Objective It is essential that paediatricians assessing a child with bruising in suspected physical abuse can identify when the explanation for the bruise is implausible. Several published studies describe bruising patterns in populations of abused and non-abused children but we are not aware of any that describe the relationship between mechanism of injury and bruise pattern.
Methods Details of the mechanism of unintentional injury, the number of bruises, location and size were recorded for: children aged 0–11 years attending a Children’s Emergency Department (ED) at a tertiary centre and children in the community (4–11 years at school, 0–4 year olds at two nurseries) with bruises of known cause. Students T-test, Chi-squared and Fisher’s exact test were used to analyse associations between mechanisms and bruise patterns.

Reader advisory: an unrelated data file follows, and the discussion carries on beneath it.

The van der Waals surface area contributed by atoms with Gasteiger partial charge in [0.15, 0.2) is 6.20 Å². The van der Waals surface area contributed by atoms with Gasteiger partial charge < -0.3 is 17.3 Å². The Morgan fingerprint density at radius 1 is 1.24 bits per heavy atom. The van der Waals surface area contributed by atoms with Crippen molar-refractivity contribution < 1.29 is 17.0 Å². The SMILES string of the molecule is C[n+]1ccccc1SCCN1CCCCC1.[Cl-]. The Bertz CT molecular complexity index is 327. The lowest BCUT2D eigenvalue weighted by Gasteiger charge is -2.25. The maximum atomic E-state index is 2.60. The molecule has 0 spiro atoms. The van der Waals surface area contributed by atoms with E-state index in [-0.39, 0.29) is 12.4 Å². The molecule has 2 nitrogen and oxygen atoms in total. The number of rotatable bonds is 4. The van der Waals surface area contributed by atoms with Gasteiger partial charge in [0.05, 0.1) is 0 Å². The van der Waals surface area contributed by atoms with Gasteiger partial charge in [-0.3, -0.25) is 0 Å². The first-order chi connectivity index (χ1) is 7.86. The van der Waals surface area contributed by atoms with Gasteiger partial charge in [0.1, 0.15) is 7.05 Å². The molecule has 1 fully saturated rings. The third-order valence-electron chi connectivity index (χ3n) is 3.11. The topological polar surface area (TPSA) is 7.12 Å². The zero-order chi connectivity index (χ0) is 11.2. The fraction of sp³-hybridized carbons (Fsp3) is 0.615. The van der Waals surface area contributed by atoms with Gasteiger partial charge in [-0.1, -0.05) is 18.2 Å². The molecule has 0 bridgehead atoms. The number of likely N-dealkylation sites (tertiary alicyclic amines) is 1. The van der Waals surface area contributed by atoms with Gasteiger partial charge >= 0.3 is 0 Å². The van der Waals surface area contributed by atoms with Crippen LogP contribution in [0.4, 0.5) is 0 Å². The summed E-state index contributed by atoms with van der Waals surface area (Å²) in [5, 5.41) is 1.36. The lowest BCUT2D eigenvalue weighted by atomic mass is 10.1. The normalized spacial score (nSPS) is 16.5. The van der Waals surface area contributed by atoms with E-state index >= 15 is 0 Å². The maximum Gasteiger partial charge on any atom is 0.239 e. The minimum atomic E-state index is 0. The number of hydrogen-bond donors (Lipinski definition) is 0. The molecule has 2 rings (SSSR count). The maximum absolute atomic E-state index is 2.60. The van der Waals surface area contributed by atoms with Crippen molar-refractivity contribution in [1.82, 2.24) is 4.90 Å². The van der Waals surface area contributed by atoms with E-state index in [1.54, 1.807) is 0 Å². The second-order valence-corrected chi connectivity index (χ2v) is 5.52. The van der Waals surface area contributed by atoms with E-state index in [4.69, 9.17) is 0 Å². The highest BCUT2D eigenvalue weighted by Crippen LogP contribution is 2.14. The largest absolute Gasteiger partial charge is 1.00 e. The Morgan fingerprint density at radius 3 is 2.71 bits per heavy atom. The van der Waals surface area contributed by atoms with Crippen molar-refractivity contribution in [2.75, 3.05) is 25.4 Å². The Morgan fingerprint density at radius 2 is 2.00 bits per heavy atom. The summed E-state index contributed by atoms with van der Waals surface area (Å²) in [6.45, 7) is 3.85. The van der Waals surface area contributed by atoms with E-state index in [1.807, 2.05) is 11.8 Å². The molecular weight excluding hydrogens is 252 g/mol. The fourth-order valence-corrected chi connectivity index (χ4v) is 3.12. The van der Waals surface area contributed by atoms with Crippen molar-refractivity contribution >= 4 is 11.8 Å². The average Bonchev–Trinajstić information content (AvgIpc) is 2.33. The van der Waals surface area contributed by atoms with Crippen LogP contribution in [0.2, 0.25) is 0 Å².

Results 351 children were recruited. Nine mechanisms of injury were recorded (Table 1). 81% (p < 0.001) of non-ambulant children (mean age = 9.9 months, SD = 6.3) sustained impact injuries whilst 60% of ambulant children (mean age = 41.7 months, SD = 30.4) fell from <1m or standing height (p < 0.001). The majority of children presented with small (mean size = 17.4mm, range = 2–115mm (ED), 1–75mm (Community)), and single (86.9%) bruises related to each incident.
Falls from <1m, falls from standing height hitting an object and impact injuries accounted for 79.5% (279/351) of all incidents. Bruises were most commonly found on the forehead (n = 114, 29.7%) knees and shins (n = 88, 22.9%) and head (n = 39, 10.2%) whilst bruising to certain areas were rare e.g. the front trunk (1.3%), back of thigh (0.9%) and genitalia (0.3%).
Conclusion The data demonstrate predominant injury mechanisms for unintentional injury in children that relate to child’s level of development. Multiple bruises from a single incident were rare, bruises were small and predominantly to the forehead, knees and shins and head. This predictable pattern of unintentional bruising can aid clinicians to judge the likelihood that a pattern of bruising is consistent with the mechanism of injury, and improve the detection of physical abuse where bruising pattern does NOT fit with a proposed mechanism.
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